MPs could be fined or sacked from Parliament for serious cases of bullying or harassing staff as part of a proposed revamp of the laws governing Victorian politicians’ behaviour in the workplace.
Amid a wider debate about the culture of parliaments following allegations a Liberal staffer was raped by a colleague in federal minister Linda Reynolds’ office, the Victorian Parliament will adopt new punishments for politicians found guilty of unacceptable behaviour.
Only five MPs have been kicked out of the Victorian Parliament.Credit:Julian Kingma
Under one proposal, the power to fine, suspend or expel an MP could be handed to a new independent commissioner who would be able to bypass the Parliament and, for the first time, sanction rule-breaking MPs. The proposal would be a significant departure from the current regime where MPs can only be expelled by a vote of their colleagues.
An alternative proposal suggests the Commissioner, expected to be a former judge, could make a recommendation to Parliament about the appropriate sanction and the Legislative Assembly choose whether to impose it.
Victorian Speaker Colin Brooks told The Age the independent umpire would be a “first in Australia”.
“Currently, Parliament imposes sanctions but we have left the question of who applies sanctions open,” he said. “Some members expressed a concern that party politics could interfere in the process,” Mr Brooks said.
Dr Zareh Ghazarian, a politics lecturer at Monash University, raised concerns about a commissioner being given the power to impose sanctions independent of the house.
“Matters of serious misconduct need to be acted on and taken seriously but this could potentially lead to an unelected individual dismissing an elected member of Parliament,” he said.
Mr Brooks said introducing an independent commissioner would avoid party politics playing a role in dictating sanctions against misbehaving MPs. During the consultation process other MPs raised concerns about the need for politicians to openly debate a potentially sensitive workplace matter.
In more than 160 years, only five MPs have been expelled from the Victorian Parliament for reasons ranging from bribery and corruption to rigging elections.
A note on the overhaul has been sent to all MPs and the consultation period has closed with no objections being registered. That means the system will almost certainly be introduced, with the detail to be finalised by a committee and drafted into legislation.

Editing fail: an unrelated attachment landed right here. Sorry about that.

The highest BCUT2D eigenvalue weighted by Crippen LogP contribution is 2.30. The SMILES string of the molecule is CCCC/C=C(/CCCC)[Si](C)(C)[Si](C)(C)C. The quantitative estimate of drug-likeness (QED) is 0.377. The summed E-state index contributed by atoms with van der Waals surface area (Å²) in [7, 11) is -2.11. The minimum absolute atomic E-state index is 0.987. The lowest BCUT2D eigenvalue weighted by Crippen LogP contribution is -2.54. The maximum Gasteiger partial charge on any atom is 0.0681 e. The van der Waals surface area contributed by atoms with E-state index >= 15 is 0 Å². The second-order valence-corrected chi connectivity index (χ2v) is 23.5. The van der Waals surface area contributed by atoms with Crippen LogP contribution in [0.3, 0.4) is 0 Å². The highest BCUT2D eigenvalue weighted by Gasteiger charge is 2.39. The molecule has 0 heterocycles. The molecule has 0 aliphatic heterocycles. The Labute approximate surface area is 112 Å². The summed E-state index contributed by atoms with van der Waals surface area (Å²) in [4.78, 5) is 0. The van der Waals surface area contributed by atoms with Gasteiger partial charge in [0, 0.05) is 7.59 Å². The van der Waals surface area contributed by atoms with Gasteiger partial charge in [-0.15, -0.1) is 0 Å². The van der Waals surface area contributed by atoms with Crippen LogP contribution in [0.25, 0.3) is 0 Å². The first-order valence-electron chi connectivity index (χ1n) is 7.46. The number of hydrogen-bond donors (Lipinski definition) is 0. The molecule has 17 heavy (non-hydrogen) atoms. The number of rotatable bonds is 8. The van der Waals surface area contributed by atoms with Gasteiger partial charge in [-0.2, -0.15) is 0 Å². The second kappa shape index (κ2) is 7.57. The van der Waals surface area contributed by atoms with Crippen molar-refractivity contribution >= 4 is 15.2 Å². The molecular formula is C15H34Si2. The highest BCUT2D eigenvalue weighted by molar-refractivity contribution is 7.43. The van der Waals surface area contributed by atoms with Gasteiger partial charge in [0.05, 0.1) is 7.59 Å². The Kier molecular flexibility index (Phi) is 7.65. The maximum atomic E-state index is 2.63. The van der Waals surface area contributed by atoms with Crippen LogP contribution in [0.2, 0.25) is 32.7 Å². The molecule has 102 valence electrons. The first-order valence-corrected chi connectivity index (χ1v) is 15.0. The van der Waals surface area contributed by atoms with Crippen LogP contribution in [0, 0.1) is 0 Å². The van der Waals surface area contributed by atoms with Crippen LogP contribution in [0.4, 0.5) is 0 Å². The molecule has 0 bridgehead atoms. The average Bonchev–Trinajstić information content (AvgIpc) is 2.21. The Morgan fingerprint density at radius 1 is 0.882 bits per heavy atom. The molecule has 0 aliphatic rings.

The workplace overhaul follows a legal review of Parliament that found MPs were exempt from workplace laws which prohibit inappropriate behaviour including bullying, harassment and victimisation.
Lawyers hired by the Parliament found that the standing orders – the rules enforced in the upper and lower house – only apply to the behaviour of members when inside the chamber.
Mr Brooks said he was surprised to learn MPs were exempt from many workplace rules that cover other staff working at Parliament House.
Under the proposed model, staff would refer any instances of inappropriate workplace behaviour to a conduct officer to investigate the complaint. Depending on the nature of the complaint, the officer would either speak directly to the MP and let them know that their behaviour was inappropriate or initiate mediation.
In cases of more serious misconduct, the complaint would be escalated to a newly-appointed workplace behaviour commissioner to investigate.
If the complaint is upheld, the commissioner would then refer the MP to the lower house to sanction the MP or impose a penalty directly against the member.
Possible sanctions include forcing the MP to apologise, a fine, suspension from the Parliament or expelling the MP from Parliament.
The matter could also be referred to WorkSafe Victoria and the police.
The proposed reforms were circulated to MPs last week and will need to pass Parliament before they are implemented.
“The commissioner would be bipartisan which will give employees confidence in the system,” Mr Brooks said.
“In general, there is a tendency to view these matters through a political prism but the priority has to be the safety of our staff.
“Members of Parliament are not above the law.”
In 2015, then-small business minister Adem Somyurek was forced to resign from cabinet by the Premier following bullying allegations made by a staff member.
He maintained his innocence and blamed the incident on a factional spat within his party.
Mr Brooks denied the review of workplace standards was triggered by any one event and said the Parliament needed to have a system in place to handle complaints before it was forced to, as was the case in the British Parliament.
In 2018 Britain’s House of Commons commissioned a report by former high court judge Dame Laura Cox, after reports that complaints of harassment by political staff were being ignored in order to protect the interests of senior staff members and politicians.
“There is no impetus for the reforms but we saw what was happening overseas and we are not immune. We are a large employer that employs lots of humans,” the report said.
The overhaul has widespread support within the Victorian Parliament with only one MP raising questions about the proposals during a recent consultation period.
The push for better protections for political staff comes days after Prime Minister Scott Morrison agreed to commission an independent review into the workplace culture inside Parliament House in Canberra after former Liberal staffer Brittany Higgins alleged she was raped by a male colleague inside a ministerial office in 2019.
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